Big Data and data removal - truncate or delete?

Versions: PostgreSQL 11

When I started to work with data on my very first PHP and Java projects, I used only DELETE operator to remove the data. When I switched to (big) data engineering, I found more efficient ways to deal with this operation through TRUNCATE or DROP operations.

In this post I will focus on DELETE and TRUNCATE operations applied to data removal. In the first 2 sections, I will explain how they're executed on top of PostgreSQL 11. In the next part, I will compare both operations, mostly from a performance point of view.

DELETE on PostgreSQL

To see how DELETE is executed, I will start a Docker container and create a simple empty table:

docker run --name delete_truncate_test -e POSTGRES_PASSWORD=root -e POSTGRES_USER=root -e POSTGRES_DB=delete_truncate_test -d postgres:11

# access the container
docker exec -ti ff76b7cad1fbe45c4b7dfaa47f47d419d8a6170c9c584e394bd552eeba0ff139 psql -d delete_truncate_test

   user_id serial PRIMARY KEY,
   username VARCHAR (50) UNIQUE NOT NULL,
   password VARCHAR (255) NOT NULL,
   created_on TIMESTAMP NOT NULL,
   last_login TIMESTAMP

And let's check now, what happens for a DELETE operation without conditions:

delete_truncate_test=# EXPLAIN ANALYZE DELETE FROM users;
                                              QUERY PLAN                                               
 Delete on users  (cost=0.00..10.80 rows=80 width=6) (actual time=0.004..0.004 rows=0 loops=1)
   ->  Seq Scan on users  (cost=0.00..10.80 rows=80 width=6) (actual time=0.003..0.003 rows=0 loops=1)
 Planning Time: 0.087 ms
 Execution Time: 0.028 ms

As you can see, the engine does a sequential scan on the table and later applies a delete on it. When I saw that I was quite surprised. "Why the planner scans the table when there is no *WHERE* clause?" was my question. First, I thought that I had made a mistake but a quick research on the documentation proved the contrary:

TRUNCATE quickly removes all rows from a set of tables. It has the same effect as an unqualified DELETE on each table, but since it does not actually scan the tables it is faster.

So yes, DELETE scans the tables. Even though I'm far away from being competent from writing C code, I'll give a try and tend to analyze what happens when a row is deleted. If I understood the code organization correctly, the method responsible for deletes in stored in nodeModifyTable.c file and is called ExecDelete. The first thing to notice is the word "tuple", used here to represent the manipulated row:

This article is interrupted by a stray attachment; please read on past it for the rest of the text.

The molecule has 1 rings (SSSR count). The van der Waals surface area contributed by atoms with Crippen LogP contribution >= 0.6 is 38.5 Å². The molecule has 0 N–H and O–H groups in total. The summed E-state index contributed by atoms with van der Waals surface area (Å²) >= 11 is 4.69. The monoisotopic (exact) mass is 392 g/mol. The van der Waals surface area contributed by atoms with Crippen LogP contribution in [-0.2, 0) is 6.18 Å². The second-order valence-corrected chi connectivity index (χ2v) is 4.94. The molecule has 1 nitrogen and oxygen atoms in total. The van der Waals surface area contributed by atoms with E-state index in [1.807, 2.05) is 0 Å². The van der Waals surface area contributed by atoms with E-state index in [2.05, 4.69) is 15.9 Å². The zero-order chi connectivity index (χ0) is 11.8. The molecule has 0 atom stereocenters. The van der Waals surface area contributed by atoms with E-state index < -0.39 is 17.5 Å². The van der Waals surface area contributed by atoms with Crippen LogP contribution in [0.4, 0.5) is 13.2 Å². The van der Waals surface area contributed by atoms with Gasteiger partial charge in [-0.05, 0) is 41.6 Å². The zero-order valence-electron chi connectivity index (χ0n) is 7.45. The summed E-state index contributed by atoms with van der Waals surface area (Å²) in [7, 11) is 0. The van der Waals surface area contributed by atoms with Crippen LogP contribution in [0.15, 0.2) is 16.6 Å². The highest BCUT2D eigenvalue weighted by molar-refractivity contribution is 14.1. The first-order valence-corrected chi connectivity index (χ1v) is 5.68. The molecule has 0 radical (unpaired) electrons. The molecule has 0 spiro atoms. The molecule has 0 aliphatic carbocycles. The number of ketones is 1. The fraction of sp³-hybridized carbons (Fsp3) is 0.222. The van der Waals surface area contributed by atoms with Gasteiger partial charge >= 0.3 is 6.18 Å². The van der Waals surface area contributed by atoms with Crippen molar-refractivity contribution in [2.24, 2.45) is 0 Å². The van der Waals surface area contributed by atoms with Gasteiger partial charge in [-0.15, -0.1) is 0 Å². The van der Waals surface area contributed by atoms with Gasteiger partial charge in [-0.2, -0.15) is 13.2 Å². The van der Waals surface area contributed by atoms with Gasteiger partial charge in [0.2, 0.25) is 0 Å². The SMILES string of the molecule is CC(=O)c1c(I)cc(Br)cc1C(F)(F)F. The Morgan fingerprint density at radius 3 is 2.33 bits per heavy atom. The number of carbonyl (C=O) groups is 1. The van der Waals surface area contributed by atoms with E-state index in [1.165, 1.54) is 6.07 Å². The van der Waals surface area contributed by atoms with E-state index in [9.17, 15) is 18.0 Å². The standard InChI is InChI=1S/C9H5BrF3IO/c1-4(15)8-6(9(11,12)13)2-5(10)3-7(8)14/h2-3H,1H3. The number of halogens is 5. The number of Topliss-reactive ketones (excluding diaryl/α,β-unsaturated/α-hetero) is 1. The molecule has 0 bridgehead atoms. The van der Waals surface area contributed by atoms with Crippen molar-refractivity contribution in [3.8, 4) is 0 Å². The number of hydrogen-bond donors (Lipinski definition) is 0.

*        When deleting from a table, tupleid identifies the tuple to
 *        delete and oldtuple is NULL.  When deleting from a view,
 *        oldtuple is passed to the INSTEAD OF triggers and identifies
 *        what to delete, and tupleid is invalid.  When deleting from a
 *        foreign table, tupleid is invalid; the FDW has to figure out
 *        which row to delete using data from the planSlot.  oldtuple is
 *        passed to foreign table triggers; it is NULL when the foreign
 *        table has no relevant triggers.

Why this row-by-row execution? I found an answer on different blog posts saying that DELETE returns the number of removed rows. Actually, we can find this also on the code source, just here:

# Explains es_processed meaning
 *        There is no return value, but output tuples (if any) are sent to
 *        the destination receiver specified in the QueryDesc; and the number
 *        of tuples processed at the top level can be found in
 *        estate->es_processed.

# es_processed used in ExecDelete
    if (canSetTag)

    /* Tell caller that the delete actually happened. */
    if (tupleDeleted)
        *tupleDeleted = true;

But the execution is conditioned, so does it really work? To prove to myself that DELETE works on row basics, I went to ExecModifyTable class that triggers ExecDelete:

     * Fetch rows from subplan(s), and execute the required table modification
     * for each row.
    for (;;)
# ...
        switch (operation)
# ...
            case CMD_DELETE: